In the print world, content is often written with a particular goal in mind, but those goals are often limited by how expensive it is to print that publication and how many people the content might reach. If you think about it, billboards are a great example of how a message needs to be crafted very carefully in order to send the right signal to the right people in a short amount of time. Most print publications also need to generate enough income to cover their base costs, too, which affects how they make decisions.

On the web, content can have the same goals that print publications do. In many cases, ad-supported publications want “eyeballs on the page,” so the writing may be inflammatory in order to attract readers that they can show through their web analytics package to their advertisers. In other scenarios, a business simply wants to have a professional presence online that ranks for specific keywords or they need relevant content on their site because they know that’s how they’ll attract and retain visitors.

There are two other differences between print and electronic media that I’d like to point out here. First, anyone can create content on the web using free tools to attract and retain an audience. You might have heard about how free content creation is affecting traditional models of publishing like newspapers, etc. Second, electronic media is a lot easier to share and distribute than a print publication. No doubt, these two things combined have had a dramatic impact on how a writer gets paid, what rights they have, etc.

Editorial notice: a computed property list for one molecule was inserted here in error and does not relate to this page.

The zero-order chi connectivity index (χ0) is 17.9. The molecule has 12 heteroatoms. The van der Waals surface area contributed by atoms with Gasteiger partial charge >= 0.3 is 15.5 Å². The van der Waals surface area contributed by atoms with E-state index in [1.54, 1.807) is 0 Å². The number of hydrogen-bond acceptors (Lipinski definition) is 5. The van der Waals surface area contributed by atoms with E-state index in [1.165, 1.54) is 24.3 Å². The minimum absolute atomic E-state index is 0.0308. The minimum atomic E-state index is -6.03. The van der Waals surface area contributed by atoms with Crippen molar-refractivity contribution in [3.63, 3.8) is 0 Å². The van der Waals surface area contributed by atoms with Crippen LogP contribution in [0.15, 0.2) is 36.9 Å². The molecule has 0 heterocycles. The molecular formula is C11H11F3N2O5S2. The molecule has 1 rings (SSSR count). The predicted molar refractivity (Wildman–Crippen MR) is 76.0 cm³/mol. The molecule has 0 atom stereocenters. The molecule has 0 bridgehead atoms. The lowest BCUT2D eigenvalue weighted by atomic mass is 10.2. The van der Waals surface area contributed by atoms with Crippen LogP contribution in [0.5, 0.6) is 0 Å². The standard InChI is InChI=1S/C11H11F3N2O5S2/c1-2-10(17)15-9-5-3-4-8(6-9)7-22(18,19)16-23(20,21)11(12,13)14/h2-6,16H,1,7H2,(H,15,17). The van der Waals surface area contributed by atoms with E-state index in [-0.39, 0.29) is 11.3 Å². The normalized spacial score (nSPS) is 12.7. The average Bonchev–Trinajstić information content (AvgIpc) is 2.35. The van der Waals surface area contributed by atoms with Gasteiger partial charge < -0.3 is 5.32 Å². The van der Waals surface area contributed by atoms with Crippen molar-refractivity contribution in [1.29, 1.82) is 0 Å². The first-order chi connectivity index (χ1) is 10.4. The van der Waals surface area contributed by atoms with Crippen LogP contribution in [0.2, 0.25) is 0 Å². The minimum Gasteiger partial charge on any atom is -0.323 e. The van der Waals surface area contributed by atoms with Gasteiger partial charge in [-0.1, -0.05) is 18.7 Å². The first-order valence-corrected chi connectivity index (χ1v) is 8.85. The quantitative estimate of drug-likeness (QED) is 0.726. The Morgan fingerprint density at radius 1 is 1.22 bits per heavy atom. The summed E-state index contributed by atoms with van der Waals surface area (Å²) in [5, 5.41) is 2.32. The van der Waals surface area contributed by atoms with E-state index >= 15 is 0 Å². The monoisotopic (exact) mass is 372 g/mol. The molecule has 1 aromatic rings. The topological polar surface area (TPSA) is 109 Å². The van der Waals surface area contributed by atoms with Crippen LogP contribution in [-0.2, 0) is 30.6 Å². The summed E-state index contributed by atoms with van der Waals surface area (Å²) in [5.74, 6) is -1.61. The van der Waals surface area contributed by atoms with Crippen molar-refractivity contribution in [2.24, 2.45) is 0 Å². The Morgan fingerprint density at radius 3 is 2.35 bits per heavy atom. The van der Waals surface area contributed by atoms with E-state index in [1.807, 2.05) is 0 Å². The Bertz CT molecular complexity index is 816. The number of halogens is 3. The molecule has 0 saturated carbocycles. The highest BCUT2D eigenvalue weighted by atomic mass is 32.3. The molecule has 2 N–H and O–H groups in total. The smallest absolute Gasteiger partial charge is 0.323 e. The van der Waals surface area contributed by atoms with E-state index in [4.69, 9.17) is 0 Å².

In closing, I wanted to mention that my goal for writing this article was simply to highlight some of the functional differences between writing for print and writing for the web. As I mentioned earlier, online content providers are aware of these differences and often hire writers that can meet their needs. So if you’re looking to write for the web, keep in mind that these publishers may be looking at copyright, payment and content from a much different perspective than for print in order to achieve their goals in an affordable fashion.

About the Author

Monica ValentinelliMONICA VALENTINELLI is a professional author, game designer and the content and web analytics manager for digital sheet music retailer www.musicnotes.com. Described as a “force of nature” by her peers, Monica is best known for her work in the horror, dark fantasy and dark science fiction genres and has been published through Abstract Nova Press, Eden Studios, White Wolf Publishing, Apex Magazine, Flames Rising and others. Her recent credits include: an essay in FAMILY GAMES: the 100 BEST, a short story entitled “Pie” in the award-winning BURIED TALES OF PINEBOX, TEXAS anthology through 12 to Midnight and a full-color e-book release entitled THE QUEEN OF CROWS through Flames Rising Press.

For more information about Monica, her work and her contact information, visit www.mlvwrites.com or VioletWar.com.

About: MonicaValentinelli:
Monica Valentinelli is a professional author and game designer. Described as a "force of nature" by her peers, Monica is best known for her work in the horror, dark fantasy and dark science fiction genres and has been published through Abstract Nova Press, Eden Studios, White Wolf Publishing, Apex Magazine and others. Recent credits include: Paths of Storytelling, an interactive experience for Vampire: the Masquerade and the short story "Tomorrow's Precious Lambs," available in The Zombie Feed, Volume 1 anthology. She is also a developer of the HACK/SLASH card game based on the horror comic by Tim Seeley.